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Richmond judge rejects Democrats’ efforts to stop Bolling from voting on organization

A Richmond judge today has rejected Sen. Don McEachin’s request for an injunction that would prevent Lt. Gov. Bill Bolling from voting on Senate organization when the General Assembly convenes next month.

McEachin is calling Judge Beverly Snukals’ ruling “purely procedural.

“The judge determined that the matter was not ripe for a final determination on the merits,” McEachin said in a press release. “The opinion was not a decision on the merits of whether the Lieutenant Governor can vote on Senate organization.”

In a written statement of his own, Bolling said he hopes Snukals’ ruling ends the matter.

“Hopefully, Senator McEachin and the Democrats will accept the court’s decision, forgo further unnecessary litigation and join us in preparing for the upcoming session and focusing on the important issues facing Virginia families,” Bolling said.

McEachin had filed the lawsuit in Richmond Circuit Court earlier this month. He and Senate Democrats wanted a ruling on whether Bolling is allowed to vote on Senate organizational matters.

McEachin’s lawyer argued in court last Friday that the lieutenant governor is a member of the executive branch, not a member of the Senate, and that the constitution doesn’t allow him to vote on certain issues, like organization.

But Snukals questioned McEachin’s lawyer about what would happen to the Senate without a tie-breaking vote. She ruled today against the injunction. According to Virginia Lawyers Weekly, Snukals said that since Bolling hasn’t actually voted to break an organizational tie yet, and since there’s no guarantee — as an attorney for Bolling had argued — that such a tie would actually come to pass, it’s premature for her to issue an injunction.

The issue has come up because the November elections gave Democrats and Republicans 20 state Senate seats each. Republicans immediately declared themselves the majority, because Bolling — a Republican — can vote to break ties. Bolling said he would vote in favor of Republicans to be the majority, with power to appoint committee chairmen and committee membership.

Democrats said Republicans were claiming a majority they didn’t earn, and that the constitution was at best unclear on Bolling’s voting authority.

The last time this happened, in 1995/96, Democrats held the lieutenant governor’s position, and were prepared to declare power themselves. But they conceded to a power-sharing arrangement, and want Republicans to make the same concessions this time. Republicans have said they’re not interested in power-sharing in the Senate.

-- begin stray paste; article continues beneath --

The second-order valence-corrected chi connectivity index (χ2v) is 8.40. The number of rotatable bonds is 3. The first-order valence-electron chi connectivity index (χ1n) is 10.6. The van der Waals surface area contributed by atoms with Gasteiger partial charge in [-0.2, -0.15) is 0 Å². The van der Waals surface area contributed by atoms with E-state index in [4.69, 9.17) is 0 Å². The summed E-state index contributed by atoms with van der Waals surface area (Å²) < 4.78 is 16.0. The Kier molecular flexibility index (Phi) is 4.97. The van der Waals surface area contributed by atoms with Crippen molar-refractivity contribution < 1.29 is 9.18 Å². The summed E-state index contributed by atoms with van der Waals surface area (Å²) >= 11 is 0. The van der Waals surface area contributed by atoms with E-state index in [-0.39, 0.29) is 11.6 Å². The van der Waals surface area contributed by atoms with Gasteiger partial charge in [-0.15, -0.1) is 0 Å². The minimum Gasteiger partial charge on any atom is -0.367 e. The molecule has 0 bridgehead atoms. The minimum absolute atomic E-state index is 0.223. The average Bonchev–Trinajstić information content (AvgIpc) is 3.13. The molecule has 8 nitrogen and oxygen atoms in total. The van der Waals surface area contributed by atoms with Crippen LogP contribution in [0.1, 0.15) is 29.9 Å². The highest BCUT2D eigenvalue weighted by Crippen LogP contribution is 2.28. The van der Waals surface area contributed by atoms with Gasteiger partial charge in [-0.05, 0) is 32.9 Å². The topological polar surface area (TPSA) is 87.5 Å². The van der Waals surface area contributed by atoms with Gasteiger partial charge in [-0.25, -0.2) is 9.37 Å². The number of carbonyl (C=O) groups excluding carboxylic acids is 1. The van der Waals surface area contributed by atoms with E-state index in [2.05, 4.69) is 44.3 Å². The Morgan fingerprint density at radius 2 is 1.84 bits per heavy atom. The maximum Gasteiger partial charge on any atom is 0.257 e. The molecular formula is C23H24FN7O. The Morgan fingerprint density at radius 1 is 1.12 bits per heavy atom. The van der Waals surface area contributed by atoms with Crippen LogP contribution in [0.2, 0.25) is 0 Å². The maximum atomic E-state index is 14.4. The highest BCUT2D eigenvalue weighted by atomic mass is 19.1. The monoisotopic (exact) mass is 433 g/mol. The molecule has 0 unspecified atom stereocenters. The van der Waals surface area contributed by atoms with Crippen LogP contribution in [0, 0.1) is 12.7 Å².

McEachin said today he hopes the Republicans change their minds.

“I call on the Republicans to respect the will of the voters and past history. The senate is evenly divided, 20-20 so committees and responsibilities and power should be divided to reflect that even split, just as the Republicans said in 1996.  Even then Governor Allen spoke to the need for parity under these same circumstances,” McEachin said in his release. “The Senate Democratic caucus will continue to explore all its options, both legal and procedural, to resolve this issue in a way that reflects the actual outcome on election day, not an arrogant partisan power grab, totally to the benefit of one party that does not reflect a majority of the Senate.”

Sen. Tommy Norment, who will be majority leader if Republicans are the party in power in the Senate, said it’s time to move on.

“Judge Snukals has issued an order that is comprehensive, sound, and exceedingly well-reasoned.  I am impressed by the care, thought, and time Judge Snukals clearly invested in authoring this decision,” Norment said in a statement. “Giving full consideration to the judge’s order, it is my hope that Senator McEachin and the Senate Democratic Caucus will realize the futility of pursuing this matter further and begin to prepare appropriately for the important work of the upcoming session.”

In a coincidence of timing, Democratic polling firm Public Policy Polling also released results of a survey, showing 55 percent of Virginians think there should be power-sharing in the Senate, while 31 percent say Republicans should have control. But the numbers are much closer when those polled were asked if Bolling should be able to break a tie on organizational matters; the results were 37 to 34 in favor.

“Takeaway: in theory voters think there should be power sharing but they also think Bolling has the right to break the tie…so they’re basically sending a message to the GOP that it should share power, even if it doesn’t have to,” said the PPP press release.